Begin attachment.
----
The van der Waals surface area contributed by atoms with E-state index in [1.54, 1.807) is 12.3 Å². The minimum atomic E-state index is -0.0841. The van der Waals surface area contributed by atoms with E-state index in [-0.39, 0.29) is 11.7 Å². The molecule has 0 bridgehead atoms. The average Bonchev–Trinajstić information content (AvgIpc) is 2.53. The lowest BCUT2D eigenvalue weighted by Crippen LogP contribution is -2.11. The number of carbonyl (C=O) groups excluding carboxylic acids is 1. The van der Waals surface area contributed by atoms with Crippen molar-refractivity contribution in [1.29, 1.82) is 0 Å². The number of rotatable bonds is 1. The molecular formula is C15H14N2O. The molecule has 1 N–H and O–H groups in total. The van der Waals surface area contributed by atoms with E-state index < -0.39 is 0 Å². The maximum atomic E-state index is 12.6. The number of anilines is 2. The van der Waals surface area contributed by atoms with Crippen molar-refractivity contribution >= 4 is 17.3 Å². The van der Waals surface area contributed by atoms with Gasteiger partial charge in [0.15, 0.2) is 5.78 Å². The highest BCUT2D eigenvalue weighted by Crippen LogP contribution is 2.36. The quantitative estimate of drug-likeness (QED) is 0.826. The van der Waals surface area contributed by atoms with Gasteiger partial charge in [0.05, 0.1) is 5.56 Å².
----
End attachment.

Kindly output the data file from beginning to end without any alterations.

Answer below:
The van der Waals surface area contributed by atoms with E-state index in [1.54, 1.807) is 12.3 Å². The minimum atomic E-state index is -0.0841. The van der Waals surface area contributed by atoms with E-state index in [-0.39, 0.29) is 11.7 Å². The molecule has 0 bridgehead atoms. The average Bonchev–Trinajstić information content (AvgIpc) is 2.53. The lowest BCUT2D eigenvalue weighted by Crippen LogP contribution is -2.11. The number of carbonyl (C=O) groups excluding carboxylic acids is 1. The van der Waals surface area contributed by atoms with Crippen molar-refractivity contribution in [1.29, 1.82) is 0 Å². The number of rotatable bonds is 1. The molecular formula is C15H14N2O. The molecule has 1 N–H and O–H groups in total. The van der Waals surface area contributed by atoms with E-state index < -0.39 is 0 Å². The maximum atomic E-state index is 12.6. The number of anilines is 2. The van der Waals surface area contributed by atoms with Crippen molar-refractivity contribution >= 4 is 17.3 Å². The van der Waals surface area contributed by atoms with Gasteiger partial charge in [0.15, 0.2) is 5.78 Å². The highest BCUT2D eigenvalue weighted by Crippen LogP contribution is 2.36. The quantitative estimate of drug-likeness (QED) is 0.826. The van der Waals surface area contributed by atoms with Gasteiger partial charge in [0.05, 0.1) is 5.56 Å².